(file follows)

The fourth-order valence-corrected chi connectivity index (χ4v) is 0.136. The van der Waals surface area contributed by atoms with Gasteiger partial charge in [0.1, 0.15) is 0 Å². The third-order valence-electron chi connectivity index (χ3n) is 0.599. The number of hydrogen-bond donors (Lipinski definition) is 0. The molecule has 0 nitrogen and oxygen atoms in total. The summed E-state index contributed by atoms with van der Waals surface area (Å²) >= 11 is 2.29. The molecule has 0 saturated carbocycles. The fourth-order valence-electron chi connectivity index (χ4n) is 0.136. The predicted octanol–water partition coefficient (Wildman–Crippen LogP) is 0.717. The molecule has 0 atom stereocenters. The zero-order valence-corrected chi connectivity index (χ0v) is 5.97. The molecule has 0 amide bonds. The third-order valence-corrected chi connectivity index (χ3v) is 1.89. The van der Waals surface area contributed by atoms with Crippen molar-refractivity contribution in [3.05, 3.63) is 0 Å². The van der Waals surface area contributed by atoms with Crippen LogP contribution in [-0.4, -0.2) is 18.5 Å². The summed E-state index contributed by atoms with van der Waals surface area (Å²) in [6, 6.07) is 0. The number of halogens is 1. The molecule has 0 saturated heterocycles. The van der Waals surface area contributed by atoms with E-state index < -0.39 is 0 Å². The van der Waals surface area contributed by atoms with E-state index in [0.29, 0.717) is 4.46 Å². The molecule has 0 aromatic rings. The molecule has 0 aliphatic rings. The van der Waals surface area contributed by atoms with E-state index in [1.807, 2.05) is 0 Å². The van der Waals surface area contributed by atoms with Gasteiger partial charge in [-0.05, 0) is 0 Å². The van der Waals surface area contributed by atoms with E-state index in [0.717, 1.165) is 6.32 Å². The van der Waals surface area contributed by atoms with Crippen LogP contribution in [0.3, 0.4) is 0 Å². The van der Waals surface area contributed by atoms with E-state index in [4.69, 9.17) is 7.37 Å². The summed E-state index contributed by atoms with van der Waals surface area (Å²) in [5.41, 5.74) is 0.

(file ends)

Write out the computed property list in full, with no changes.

The fourth-order valence-corrected chi connectivity index (χ4v) is 0.136. The van der Waals surface area contributed by atoms with Gasteiger partial charge in [0.1, 0.15) is 0 Å². The third-order valence-electron chi connectivity index (χ3n) is 0.599. The number of hydrogen-bond donors (Lipinski definition) is 0. The molecule has 0 nitrogen and oxygen atoms in total. The summed E-state index contributed by atoms with van der Waals surface area (Å²) >= 11 is 2.29. The molecule has 0 saturated carbocycles. The fourth-order valence-electron chi connectivity index (χ4n) is 0.136. The predicted octanol–water partition coefficient (Wildman–Crippen LogP) is 0.717. The molecule has 0 atom stereocenters. The zero-order valence-corrected chi connectivity index (χ0v) is 5.97. The molecule has 0 amide bonds. The third-order valence-corrected chi connectivity index (χ3v) is 1.89. The van der Waals surface area contributed by atoms with Crippen molar-refractivity contribution in [3.05, 3.63) is 0 Å². The van der Waals surface area contributed by atoms with Crippen LogP contribution in [-0.4, -0.2) is 18.5 Å². The summed E-state index contributed by atoms with van der Waals surface area (Å²) in [6, 6.07) is 0. The number of halogens is 1. The molecule has 0 saturated heterocycles. The van der Waals surface area contributed by atoms with E-state index < -0.39 is 0 Å². The van der Waals surface area contributed by atoms with E-state index in [0.29, 0.717) is 4.46 Å². The molecule has 0 aromatic rings. The molecule has 0 aliphatic rings. The van der Waals surface area contributed by atoms with E-state index in [1.807, 2.05) is 0 Å². The van der Waals surface area contributed by atoms with Gasteiger partial charge in [-0.05, 0) is 0 Å². The van der Waals surface area contributed by atoms with E-state index in [0.717, 1.165) is 6.32 Å². The van der Waals surface area contributed by atoms with Crippen LogP contribution in [0.3, 0.4) is 0 Å². The van der Waals surface area contributed by atoms with E-state index in [4.69, 9.17) is 7.37 Å². The summed E-state index contributed by atoms with van der Waals surface area (Å²) in [5.41, 5.74) is 0.